The Beer Necessities: What is Nitro Beer?
“Whether in the form of a pint of Guinness at your local bar, or an experimental craft brew at a faraway taproom, you’ve more than likely had a run in with nitro beer. And as the industry continues to expand, this creamy, silky form of beer only continues to grow with it, charming brewers, bartenders, and drinkers alike. But what exactly is the stuff, anyway?
Short for “nitrogenated,” nitro beer earns its fizz from — and is propelled to your glass by — nitrogen rather than carbon dioxide.
“Nitrogen produces smaller bubbles, creating a smoother, richer mouthfeel,” explains Carl Heinz, head brewer at Breckenridge Brewery in Littleton, Colorado. “It offers a different experience.”
An experience, Heinz says, that people definitely crave — as he observed when the brewery began serving its oatmeal stout on nitro twelve years ago. “It was an instant hit, which turned into an instant headache — mostly from keeping pace of production with a super-painstaking process,” he says.
Nitrogenating the beer might have been a pain — but it was totally worth it. So much so that in 2015, the brewery expanded its line up and launched an entire nitro series, which now includes Nitro Vanilla Porterand Nitro Lucky U IPA, and seasonal pours such as Nitro Orange Cream Ale in the summer, and Nitro Pumpkin Spice Latte Stout in the fall. Best of all, these beauties are not only available on draught — they’re now canned, too, thanks to a $2 million investment by Breckenridge.
“We utilized Ball Corp’s technology to create a state-of-the-art can that has a fixed widget on the bottom,” Heinz explains. “Once placed, the can is filled with the beer and the nitrogen is added prior to the can being sealed. When the can is opened, the nitrogen is released from the widget, creating the creamy head and cascade effect when poured.”
Because nitrogen isn’t water soluble, the bubbles created by the gas tend to sink rather than float like CO2 does. That’s why a nitro beer appears to cascade down the glass as it settles, creating that thick head up top. Nitrogen also produces much smaller bubbles, providing the beer with a creamier mouthfeel, and accentuating maltier characteristics (which is why you so often see porters and stouts on a nitro tap).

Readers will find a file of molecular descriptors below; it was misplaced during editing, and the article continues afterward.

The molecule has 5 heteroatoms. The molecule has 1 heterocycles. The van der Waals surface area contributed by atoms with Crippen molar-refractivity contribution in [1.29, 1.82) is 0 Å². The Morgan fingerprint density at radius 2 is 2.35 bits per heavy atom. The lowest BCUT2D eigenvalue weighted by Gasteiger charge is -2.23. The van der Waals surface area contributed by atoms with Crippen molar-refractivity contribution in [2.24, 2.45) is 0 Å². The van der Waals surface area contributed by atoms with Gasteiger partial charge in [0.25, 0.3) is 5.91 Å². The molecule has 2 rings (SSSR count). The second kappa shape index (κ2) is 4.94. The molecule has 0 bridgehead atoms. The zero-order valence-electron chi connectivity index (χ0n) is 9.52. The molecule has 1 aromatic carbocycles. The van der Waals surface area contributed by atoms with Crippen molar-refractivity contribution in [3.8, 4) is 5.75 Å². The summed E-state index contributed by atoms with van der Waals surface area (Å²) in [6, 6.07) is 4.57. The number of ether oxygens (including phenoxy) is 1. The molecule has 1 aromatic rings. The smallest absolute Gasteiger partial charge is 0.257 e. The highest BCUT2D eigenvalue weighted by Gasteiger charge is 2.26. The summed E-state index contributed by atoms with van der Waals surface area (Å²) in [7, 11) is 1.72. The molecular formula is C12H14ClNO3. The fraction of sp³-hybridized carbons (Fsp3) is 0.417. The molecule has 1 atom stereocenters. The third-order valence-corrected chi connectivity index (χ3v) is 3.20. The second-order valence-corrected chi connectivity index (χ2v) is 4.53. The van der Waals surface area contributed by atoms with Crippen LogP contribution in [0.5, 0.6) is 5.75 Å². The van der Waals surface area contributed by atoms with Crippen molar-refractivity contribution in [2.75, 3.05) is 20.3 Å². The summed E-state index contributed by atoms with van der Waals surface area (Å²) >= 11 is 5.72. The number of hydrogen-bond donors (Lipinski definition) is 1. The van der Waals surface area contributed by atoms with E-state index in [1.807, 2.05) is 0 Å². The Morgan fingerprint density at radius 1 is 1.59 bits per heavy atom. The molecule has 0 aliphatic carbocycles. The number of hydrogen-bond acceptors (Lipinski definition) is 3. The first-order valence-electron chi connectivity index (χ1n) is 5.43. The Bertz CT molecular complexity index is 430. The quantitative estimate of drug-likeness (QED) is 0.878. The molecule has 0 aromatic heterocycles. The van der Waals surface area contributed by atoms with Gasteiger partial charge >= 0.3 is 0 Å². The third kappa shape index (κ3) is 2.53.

Perhaps unsurprisingly, an Irish stout we all know and love was first to get the nitro treatment: Guinness. Launched in 1959, the nitro beer keg was invented by Michael Ash, a scientist who worked for the centuries-old brewery. And in order to harness the magic of nitro in to-go vessels, ten years later, brewers Tony Carey and Sammy Hildebrand at Guinness’s St James’s Gate brewery in Dublin would create a system that allowed the gas to release from a separate compartment.
It wasn’t until the brewery created the first the widget in 1984 that nitro-spiked cans of beer started tasting as good as Guinness poured from the tap. England’s now discontinued Boddingtons Pub Ale soon followed as the first nitrogenated golden ale — also to be popularized in cans.
While Guinness has remained an international staple for decades, it was arguably Colorado’s Left Hand Brewing Co. that sparked significant American interest in nitro beers, when in 2011, the brewery released a nitro version of their popular Milk Stout at the Great American Beer Festival. It was a hit, and shortly after the event, the beer began showing up in bottles across the country.